He moved to Birmingham during childhood and was educated at Christ Church, Oxford. At Oxford his precocity as a poet was immediately apparent, and he formed lifelong friendships with two fellow writers, Stephen Spender and Christopher Isherwood.
Auden [English Literature free notes] W. Auden in his poem "The Unknown Citizen" tackles an immediate problem of contemporary life.
In this satirical poem he laughs at the attitude of an ordinary citizen in a totalitarian state. The decline of the status of the individual has made him a cog in the machine.
The individual has no freedom of action or initiative. It is the cause of these modern citizens that Auden depicts in the poem. The title of the poem "The Unknown Citizen" is suggestive. The Unknown Citizen is a representative of the citizens who have been virtually buried in the modern scientific society and have lost all their individuality.
Auden laments the loss of individuality and freedom of the citizen. The Bureau of statistics declared that he obeyed all the laws of the state and followed all conventions of society and there was no complaint about him.
Fudge Motors Inc where he was employed was fully satisfied with his work. He paid his dues to the local trade union. Researchers in social psychology declared that he was social and gave company to his co-workers by joining them for a drink occasionally.
The evaluators of newspapers stated that he bought a newspaper every day and was normal in his response to advertisements. The agents of manufacturers of modern machines on installment basis and he paid his installments and insurance premium regularly and punctually.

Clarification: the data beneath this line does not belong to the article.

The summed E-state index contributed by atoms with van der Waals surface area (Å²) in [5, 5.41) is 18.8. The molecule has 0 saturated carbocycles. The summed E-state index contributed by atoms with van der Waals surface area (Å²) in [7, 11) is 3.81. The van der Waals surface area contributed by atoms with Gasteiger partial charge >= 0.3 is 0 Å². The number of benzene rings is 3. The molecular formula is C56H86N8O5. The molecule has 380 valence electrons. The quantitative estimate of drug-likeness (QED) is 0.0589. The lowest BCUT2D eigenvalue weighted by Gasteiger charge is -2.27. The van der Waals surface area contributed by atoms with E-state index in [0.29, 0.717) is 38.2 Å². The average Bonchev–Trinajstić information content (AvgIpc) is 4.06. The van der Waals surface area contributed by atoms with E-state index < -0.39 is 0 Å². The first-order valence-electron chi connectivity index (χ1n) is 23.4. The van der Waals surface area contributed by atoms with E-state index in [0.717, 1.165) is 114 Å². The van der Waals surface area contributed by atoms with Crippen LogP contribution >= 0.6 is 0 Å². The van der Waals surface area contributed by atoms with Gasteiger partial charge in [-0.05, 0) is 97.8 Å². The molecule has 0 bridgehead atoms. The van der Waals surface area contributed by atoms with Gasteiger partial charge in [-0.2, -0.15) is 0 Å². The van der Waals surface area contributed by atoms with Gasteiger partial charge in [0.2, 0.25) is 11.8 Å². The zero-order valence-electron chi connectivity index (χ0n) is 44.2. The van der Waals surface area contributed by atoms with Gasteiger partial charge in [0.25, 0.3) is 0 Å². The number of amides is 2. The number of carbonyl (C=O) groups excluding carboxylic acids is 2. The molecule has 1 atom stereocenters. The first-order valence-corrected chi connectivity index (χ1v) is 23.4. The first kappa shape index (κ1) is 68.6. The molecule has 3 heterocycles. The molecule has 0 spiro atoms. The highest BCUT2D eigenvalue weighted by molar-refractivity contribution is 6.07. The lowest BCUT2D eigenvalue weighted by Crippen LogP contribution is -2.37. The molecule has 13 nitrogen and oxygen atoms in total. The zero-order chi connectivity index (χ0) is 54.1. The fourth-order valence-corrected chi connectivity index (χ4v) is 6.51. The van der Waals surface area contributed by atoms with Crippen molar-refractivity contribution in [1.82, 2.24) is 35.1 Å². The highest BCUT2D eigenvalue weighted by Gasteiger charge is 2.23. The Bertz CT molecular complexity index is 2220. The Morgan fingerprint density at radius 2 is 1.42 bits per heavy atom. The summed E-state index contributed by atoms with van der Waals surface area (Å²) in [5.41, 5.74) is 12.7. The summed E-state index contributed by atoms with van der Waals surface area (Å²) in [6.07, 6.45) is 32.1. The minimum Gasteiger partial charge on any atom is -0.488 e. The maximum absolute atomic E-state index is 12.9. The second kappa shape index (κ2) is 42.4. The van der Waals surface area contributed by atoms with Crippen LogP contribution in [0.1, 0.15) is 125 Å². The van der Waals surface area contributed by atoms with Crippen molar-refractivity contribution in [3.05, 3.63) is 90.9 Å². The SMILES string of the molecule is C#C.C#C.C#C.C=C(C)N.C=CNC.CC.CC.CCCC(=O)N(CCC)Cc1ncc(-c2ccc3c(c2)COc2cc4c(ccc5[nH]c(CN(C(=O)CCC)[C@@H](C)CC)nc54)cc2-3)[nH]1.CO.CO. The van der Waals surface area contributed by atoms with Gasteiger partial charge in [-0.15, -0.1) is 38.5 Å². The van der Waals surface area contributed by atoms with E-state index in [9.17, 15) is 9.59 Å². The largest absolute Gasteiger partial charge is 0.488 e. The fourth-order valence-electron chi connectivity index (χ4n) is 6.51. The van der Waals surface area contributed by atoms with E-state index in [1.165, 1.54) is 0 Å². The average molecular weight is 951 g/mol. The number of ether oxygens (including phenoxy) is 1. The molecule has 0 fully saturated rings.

Public opinion polls showed that he had the right opinions for the right season, always conforming to the general opinion.
Though he loved peace, he was quite willing to fight in a war. All these prove that he was not free to express his opinions or view in any matter. He strictly did abid by the laws and interests of his state. In the last lines of the poem Auden asks an important question; was the unknown citizen free and happy?
The poet says that the question is absurd.
What he implies is that the citizen might say that he is free and happy for fear of social isolation or harassment. In fact he is not free to express any of his preferences.
He has no freedom of action and initiative. Where there is no freedom, there cannot be any happiness. Though he seems to be happy, he is only pretending to be happy in the midst of the modern materialistic comforts. Auden ironically depicts the problems of an ordinary citizen in a totalitarian state.
He has no identity. He is just a cog in the machine."The Unknown Citizen" by yunusemremert.com [English Literature free notes] W.H. Auden in his poem "The Unknown Citizen" tackles an immediate problem of contemporary life.
In this satirical poem he laughs at the attitude of an ordinary citizen in a totalitarian state. Dec 15, · In this essay I'm going to discuss The Unknown Citizen by W.H Auden and George Orwell's famous Animal Farm.
Auden wrote The Unknown Citizen in , a time of authoritarianism and dictatorship in Europe. unknown citizen analysis Albuquerque High ENGLISH 12 - Fall The unknown citizen Poetry is open to how a person reads it and, thus, can be confusing. The Unknown Citizen: An analysis. Print Reference this.
Disclaimer: English Literature Essay Writing Service Free Essays More English Literature Essays Examples of Our Work English Literature Dissertation Examples. Free Essay: Analysis of The Unknown Citizen by W.H. Auden “The Unknown Citizen”, written by W.H.
Auden during , is a poem where the speaker, a.
Auden’s “Unknown Citizen” is not anonymous like the Unknown Soldier, for the bureaucracy knows a great deal about him. The named agencies give the sense, as early as , that a powerful Big Brother kind of bureaucracy watches over its citizens and collects data on them and keeps it throughout one’s life.